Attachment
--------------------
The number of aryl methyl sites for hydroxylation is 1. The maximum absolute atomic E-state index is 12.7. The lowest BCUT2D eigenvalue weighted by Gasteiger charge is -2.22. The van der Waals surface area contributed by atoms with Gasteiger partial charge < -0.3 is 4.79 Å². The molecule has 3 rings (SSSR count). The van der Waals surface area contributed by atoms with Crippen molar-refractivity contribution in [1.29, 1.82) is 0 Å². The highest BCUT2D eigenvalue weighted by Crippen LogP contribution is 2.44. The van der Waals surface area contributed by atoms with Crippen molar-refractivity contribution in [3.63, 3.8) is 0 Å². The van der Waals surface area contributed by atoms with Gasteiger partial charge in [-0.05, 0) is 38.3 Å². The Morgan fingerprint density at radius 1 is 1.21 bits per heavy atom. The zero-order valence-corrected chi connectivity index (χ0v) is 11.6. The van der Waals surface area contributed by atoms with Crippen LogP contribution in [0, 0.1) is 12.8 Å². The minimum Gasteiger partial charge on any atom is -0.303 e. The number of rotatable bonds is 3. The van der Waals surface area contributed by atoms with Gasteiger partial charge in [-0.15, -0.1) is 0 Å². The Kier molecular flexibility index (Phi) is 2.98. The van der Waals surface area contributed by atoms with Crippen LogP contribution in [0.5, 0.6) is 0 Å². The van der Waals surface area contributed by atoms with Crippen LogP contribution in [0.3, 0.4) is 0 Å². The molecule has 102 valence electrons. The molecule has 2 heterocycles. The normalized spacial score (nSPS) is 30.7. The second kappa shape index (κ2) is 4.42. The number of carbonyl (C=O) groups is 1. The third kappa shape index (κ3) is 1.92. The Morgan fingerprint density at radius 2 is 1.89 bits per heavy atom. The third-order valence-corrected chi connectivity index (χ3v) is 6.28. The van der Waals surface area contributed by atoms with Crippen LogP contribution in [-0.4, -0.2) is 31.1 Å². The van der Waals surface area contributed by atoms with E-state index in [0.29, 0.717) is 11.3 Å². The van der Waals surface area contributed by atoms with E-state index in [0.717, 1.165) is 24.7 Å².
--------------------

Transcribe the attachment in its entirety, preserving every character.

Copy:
The number of aryl methyl sites for hydroxylation is 1. The maximum absolute atomic E-state index is 12.7. The lowest BCUT2D eigenvalue weighted by Gasteiger charge is -2.22. The van der Waals surface area contributed by atoms with Gasteiger partial charge < -0.3 is 4.79 Å². The molecule has 3 rings (SSSR count). The van der Waals surface area contributed by atoms with Crippen molar-refractivity contribution in [1.29, 1.82) is 0 Å². The highest BCUT2D eigenvalue weighted by Crippen LogP contribution is 2.44. The van der Waals surface area contributed by atoms with Crippen molar-refractivity contribution in [3.63, 3.8) is 0 Å². The van der Waals surface area contributed by atoms with Gasteiger partial charge in [-0.05, 0) is 38.3 Å². The Morgan fingerprint density at radius 1 is 1.21 bits per heavy atom. The zero-order valence-corrected chi connectivity index (χ0v) is 11.6. The van der Waals surface area contributed by atoms with Crippen LogP contribution in [0, 0.1) is 12.8 Å². The minimum Gasteiger partial charge on any atom is -0.303 e. The number of rotatable bonds is 3. The van der Waals surface area contributed by atoms with Gasteiger partial charge in [-0.15, -0.1) is 0 Å². The Kier molecular flexibility index (Phi) is 2.98. The van der Waals surface area contributed by atoms with Crippen LogP contribution in [0.5, 0.6) is 0 Å². The van der Waals surface area contributed by atoms with Crippen LogP contribution in [0.3, 0.4) is 0 Å². The molecule has 102 valence electrons. The molecule has 2 heterocycles. The normalized spacial score (nSPS) is 30.7. The second kappa shape index (κ2) is 4.42. The number of carbonyl (C=O) groups is 1. The third kappa shape index (κ3) is 1.92. The Morgan fingerprint density at radius 2 is 1.89 bits per heavy atom. The third-order valence-corrected chi connectivity index (χ3v) is 6.28. The van der Waals surface area contributed by atoms with Crippen LogP contribution in [-0.4, -0.2) is 31.1 Å². The van der Waals surface area contributed by atoms with E-state index in [0.29, 0.717) is 11.3 Å². The van der Waals surface area contributed by atoms with E-state index in [0.717, 1.165) is 24.7 Å².